Can you have psychic boobs? I think so. It’s a question I’ve been grappling with, while breastfeeding my son Forrest. It’s amazing how my milk lets down just before he wakes for a feed – many mothers have this, but I still find it miraculous.Then again – having a baby is an achievement too. As Stephen Levine says, “talk about a fierce teaching. It is easier to sit for three years in a cave than to raise a child from the time he is born to three years old.”
Please note: This article is not for, or against breastfeeding – it’s just an account of what’s worked for me. This world doesn’t need more mother guilt! I acknowledge that many women use bottles, including myself – more on this below. If you need to bottle feed, don’t despair. Food is medicine, and having a kind ‘doctor’ makes all the difference. It’s better to bottle feed with love than to breastfeed with anger and resentment. Babies feel your energy.
The day we brought Forrest home, I looked at him and thought, “wow, I’ve only changed 1-2 nappies ever, and the Universe is trusting me with you! This is beyond crazy.” It’s so rare that we get a chance to start again.
Last year, my partner Kris and I decided to try for a child in our 1 Personal Year, according to numerology (find your personal year). A 1 Year is perfect for beginnings and setting up the next 9 Years. Of course, you can fall pregnant anytime, but I knew this was an important portal.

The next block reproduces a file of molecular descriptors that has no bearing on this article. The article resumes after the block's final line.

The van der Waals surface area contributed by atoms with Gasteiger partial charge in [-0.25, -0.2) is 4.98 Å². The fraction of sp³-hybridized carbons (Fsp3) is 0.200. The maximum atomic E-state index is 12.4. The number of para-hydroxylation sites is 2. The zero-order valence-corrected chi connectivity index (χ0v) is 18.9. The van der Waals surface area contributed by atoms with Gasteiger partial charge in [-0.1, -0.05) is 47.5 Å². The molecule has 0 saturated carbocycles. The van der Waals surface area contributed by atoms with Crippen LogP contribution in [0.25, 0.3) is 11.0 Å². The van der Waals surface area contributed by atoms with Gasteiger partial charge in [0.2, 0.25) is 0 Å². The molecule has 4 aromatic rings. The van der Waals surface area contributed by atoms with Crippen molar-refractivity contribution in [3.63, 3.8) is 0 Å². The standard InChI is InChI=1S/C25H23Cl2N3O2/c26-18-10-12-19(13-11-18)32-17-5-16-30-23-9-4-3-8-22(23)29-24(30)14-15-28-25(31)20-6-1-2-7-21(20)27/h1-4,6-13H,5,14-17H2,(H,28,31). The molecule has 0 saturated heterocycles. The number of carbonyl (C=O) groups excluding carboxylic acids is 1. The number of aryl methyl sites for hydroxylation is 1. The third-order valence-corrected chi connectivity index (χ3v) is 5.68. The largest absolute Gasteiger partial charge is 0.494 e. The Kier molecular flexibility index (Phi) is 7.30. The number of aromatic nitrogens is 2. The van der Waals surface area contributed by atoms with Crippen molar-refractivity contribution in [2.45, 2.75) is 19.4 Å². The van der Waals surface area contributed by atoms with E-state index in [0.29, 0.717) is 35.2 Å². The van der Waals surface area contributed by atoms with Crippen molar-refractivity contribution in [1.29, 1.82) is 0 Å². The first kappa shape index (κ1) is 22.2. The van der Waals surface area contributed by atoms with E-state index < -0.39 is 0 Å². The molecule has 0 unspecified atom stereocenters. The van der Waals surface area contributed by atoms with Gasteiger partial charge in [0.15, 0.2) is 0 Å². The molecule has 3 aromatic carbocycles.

In my last 1 Year, I changed careers to fundraising, began psychic readings and did intense personal growth. Our efforts paid off – I fell pregnant within 2 months of finishing group therapy for orthorexia and Forrest arrived super healthy via water birth in February 2016. See his 11:11 birth story. Although Forrest latched on seconds after birth, it took me 4-6 weeks to create a pain-free breastfeeding practice. If I hadn’t listened to my intuition, it would have taken much, much longer…
Here are 7 Tips for Spiritual Breastfeeding
1) Claim your space, because the race is won before it’s even begun. When I quit my job and went full-time with palmistry in 2011, it was driven by a desire to create choices for myself. I wanted a lifestyle so I could spend lots of time with my future partner and children. The sacrifices were immense (health, social approval, sanity) but I never gave up.
Being my own boss meant that I could move to Skype readings, attend yogababy classes, cook organic food and sleep in when I was pregnant, which were priceless blessings. As I read in The Collective, “you will never change the world by being just like it.” If you need to make major shifts in your career, relationship etc. it’s best to do them before having a baby. I moved house while six weeks’ pregnant, partly to get into the Royal Brisbane and Women’s Hospital (RBWH) Birth Centre.